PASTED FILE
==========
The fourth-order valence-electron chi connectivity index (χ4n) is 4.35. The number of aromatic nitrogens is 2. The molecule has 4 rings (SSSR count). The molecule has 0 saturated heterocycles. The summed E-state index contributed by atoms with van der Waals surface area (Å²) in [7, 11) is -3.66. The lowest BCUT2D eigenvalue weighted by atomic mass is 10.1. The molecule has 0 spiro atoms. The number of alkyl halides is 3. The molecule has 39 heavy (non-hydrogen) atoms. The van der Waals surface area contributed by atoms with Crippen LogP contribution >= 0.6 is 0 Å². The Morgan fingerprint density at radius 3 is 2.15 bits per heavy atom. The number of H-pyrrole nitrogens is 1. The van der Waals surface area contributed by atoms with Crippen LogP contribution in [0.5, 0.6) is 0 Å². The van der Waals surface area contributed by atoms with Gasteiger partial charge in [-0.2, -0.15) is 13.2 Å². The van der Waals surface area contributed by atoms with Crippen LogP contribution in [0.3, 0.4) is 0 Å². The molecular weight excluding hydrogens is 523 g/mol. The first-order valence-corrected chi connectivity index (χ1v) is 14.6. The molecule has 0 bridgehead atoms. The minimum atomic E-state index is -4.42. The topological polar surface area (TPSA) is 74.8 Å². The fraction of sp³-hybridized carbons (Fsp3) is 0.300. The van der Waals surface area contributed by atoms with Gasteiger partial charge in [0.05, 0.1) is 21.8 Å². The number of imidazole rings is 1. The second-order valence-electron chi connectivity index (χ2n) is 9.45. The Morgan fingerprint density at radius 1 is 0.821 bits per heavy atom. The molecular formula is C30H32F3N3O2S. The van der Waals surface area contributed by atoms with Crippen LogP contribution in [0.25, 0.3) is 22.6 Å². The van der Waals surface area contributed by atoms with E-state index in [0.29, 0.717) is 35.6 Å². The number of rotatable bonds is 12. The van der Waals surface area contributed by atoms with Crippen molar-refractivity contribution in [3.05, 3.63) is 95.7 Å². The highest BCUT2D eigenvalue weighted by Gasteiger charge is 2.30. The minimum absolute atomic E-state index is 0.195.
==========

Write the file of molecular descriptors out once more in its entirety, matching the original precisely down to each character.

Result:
The fourth-order valence-electron chi connectivity index (χ4n) is 4.35. The number of aromatic nitrogens is 2. The molecule has 4 rings (SSSR count). The molecule has 0 saturated heterocycles. The summed E-state index contributed by atoms with van der Waals surface area (Å²) in [7, 11) is -3.66. The lowest BCUT2D eigenvalue weighted by atomic mass is 10.1. The molecule has 0 spiro atoms. The number of alkyl halides is 3. The molecule has 39 heavy (non-hydrogen) atoms. The van der Waals surface area contributed by atoms with Crippen LogP contribution >= 0.6 is 0 Å². The Morgan fingerprint density at radius 3 is 2.15 bits per heavy atom. The number of H-pyrrole nitrogens is 1. The van der Waals surface area contributed by atoms with Crippen LogP contribution in [0.5, 0.6) is 0 Å². The van der Waals surface area contributed by atoms with Gasteiger partial charge in [-0.2, -0.15) is 13.2 Å². The van der Waals surface area contributed by atoms with Crippen LogP contribution in [0.3, 0.4) is 0 Å². The molecular weight excluding hydrogens is 523 g/mol. The first-order valence-corrected chi connectivity index (χ1v) is 14.6. The molecule has 0 bridgehead atoms. The minimum atomic E-state index is -4.42. The topological polar surface area (TPSA) is 74.8 Å². The fraction of sp³-hybridized carbons (Fsp3) is 0.300. The van der Waals surface area contributed by atoms with Gasteiger partial charge in [0.05, 0.1) is 21.8 Å². The number of imidazole rings is 1. The second-order valence-electron chi connectivity index (χ2n) is 9.45. The Morgan fingerprint density at radius 1 is 0.821 bits per heavy atom. The molecular formula is C30H32F3N3O2S. The van der Waals surface area contributed by atoms with Crippen LogP contribution in [0.25, 0.3) is 22.6 Å². The van der Waals surface area contributed by atoms with E-state index in [0.29, 0.717) is 35.6 Å². The number of rotatable bonds is 12. The van der Waals surface area contributed by atoms with Crippen molar-refractivity contribution in [3.05, 3.63) is 95.7 Å². The highest BCUT2D eigenvalue weighted by Gasteiger charge is 2.30. The minimum absolute atomic E-state index is 0.195.